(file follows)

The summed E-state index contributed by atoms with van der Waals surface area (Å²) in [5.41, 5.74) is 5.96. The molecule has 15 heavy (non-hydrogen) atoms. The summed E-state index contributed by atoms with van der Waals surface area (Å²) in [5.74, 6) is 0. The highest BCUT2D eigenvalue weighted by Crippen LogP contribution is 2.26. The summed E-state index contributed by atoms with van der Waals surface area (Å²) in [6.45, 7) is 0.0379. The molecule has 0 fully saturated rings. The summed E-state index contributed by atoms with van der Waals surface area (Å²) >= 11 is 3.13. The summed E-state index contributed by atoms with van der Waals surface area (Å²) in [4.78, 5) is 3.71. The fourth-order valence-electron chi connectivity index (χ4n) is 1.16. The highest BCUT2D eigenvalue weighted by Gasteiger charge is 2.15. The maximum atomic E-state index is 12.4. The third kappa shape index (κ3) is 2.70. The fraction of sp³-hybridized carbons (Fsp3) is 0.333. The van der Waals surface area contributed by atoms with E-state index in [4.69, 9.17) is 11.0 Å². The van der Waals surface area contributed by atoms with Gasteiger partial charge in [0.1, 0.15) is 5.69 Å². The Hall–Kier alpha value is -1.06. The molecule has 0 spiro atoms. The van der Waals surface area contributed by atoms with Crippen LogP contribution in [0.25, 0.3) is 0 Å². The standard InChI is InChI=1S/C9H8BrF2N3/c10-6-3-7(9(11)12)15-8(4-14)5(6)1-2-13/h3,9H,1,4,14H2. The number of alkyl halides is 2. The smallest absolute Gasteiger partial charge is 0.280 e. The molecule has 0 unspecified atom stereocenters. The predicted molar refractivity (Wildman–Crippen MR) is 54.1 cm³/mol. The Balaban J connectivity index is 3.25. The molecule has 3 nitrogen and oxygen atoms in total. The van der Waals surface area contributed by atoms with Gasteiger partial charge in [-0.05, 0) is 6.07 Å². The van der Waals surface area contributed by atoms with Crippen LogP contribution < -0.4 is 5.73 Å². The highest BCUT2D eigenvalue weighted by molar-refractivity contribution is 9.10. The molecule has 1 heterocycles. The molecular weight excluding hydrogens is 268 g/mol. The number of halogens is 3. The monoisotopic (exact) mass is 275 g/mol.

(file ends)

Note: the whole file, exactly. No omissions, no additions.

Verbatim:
The summed E-state index contributed by atoms with van der Waals surface area (Å²) in [5.41, 5.74) is 5.96. The molecule has 15 heavy (non-hydrogen) atoms. The summed E-state index contributed by atoms with van der Waals surface area (Å²) in [5.74, 6) is 0. The highest BCUT2D eigenvalue weighted by Crippen LogP contribution is 2.26. The summed E-state index contributed by atoms with van der Waals surface area (Å²) in [6.45, 7) is 0.0379. The molecule has 0 fully saturated rings. The summed E-state index contributed by atoms with van der Waals surface area (Å²) >= 11 is 3.13. The summed E-state index contributed by atoms with van der Waals surface area (Å²) in [4.78, 5) is 3.71. The fourth-order valence-electron chi connectivity index (χ4n) is 1.16. The highest BCUT2D eigenvalue weighted by Gasteiger charge is 2.15. The maximum atomic E-state index is 12.4. The third kappa shape index (κ3) is 2.70. The fraction of sp³-hybridized carbons (Fsp3) is 0.333. The van der Waals surface area contributed by atoms with E-state index in [4.69, 9.17) is 11.0 Å². The van der Waals surface area contributed by atoms with Gasteiger partial charge in [0.1, 0.15) is 5.69 Å². The Hall–Kier alpha value is -1.06. The molecule has 0 spiro atoms. The van der Waals surface area contributed by atoms with Crippen LogP contribution in [0.25, 0.3) is 0 Å². The standard InChI is InChI=1S/C9H8BrF2N3/c10-6-3-7(9(11)12)15-8(4-14)5(6)1-2-13/h3,9H,1,4,14H2. The number of alkyl halides is 2. The smallest absolute Gasteiger partial charge is 0.280 e. The molecule has 0 unspecified atom stereocenters. The predicted molar refractivity (Wildman–Crippen MR) is 54.1 cm³/mol. The Balaban J connectivity index is 3.25. The molecule has 3 nitrogen and oxygen atoms in total. The van der Waals surface area contributed by atoms with Gasteiger partial charge in [-0.05, 0) is 6.07 Å². The van der Waals surface area contributed by atoms with Crippen LogP contribution < -0.4 is 5.73 Å². The highest BCUT2D eigenvalue weighted by molar-refractivity contribution is 9.10. The molecule has 1 heterocycles. The molecular weight excluding hydrogens is 268 g/mol. The number of halogens is 3. The monoisotopic (exact) mass is 275 g/mol.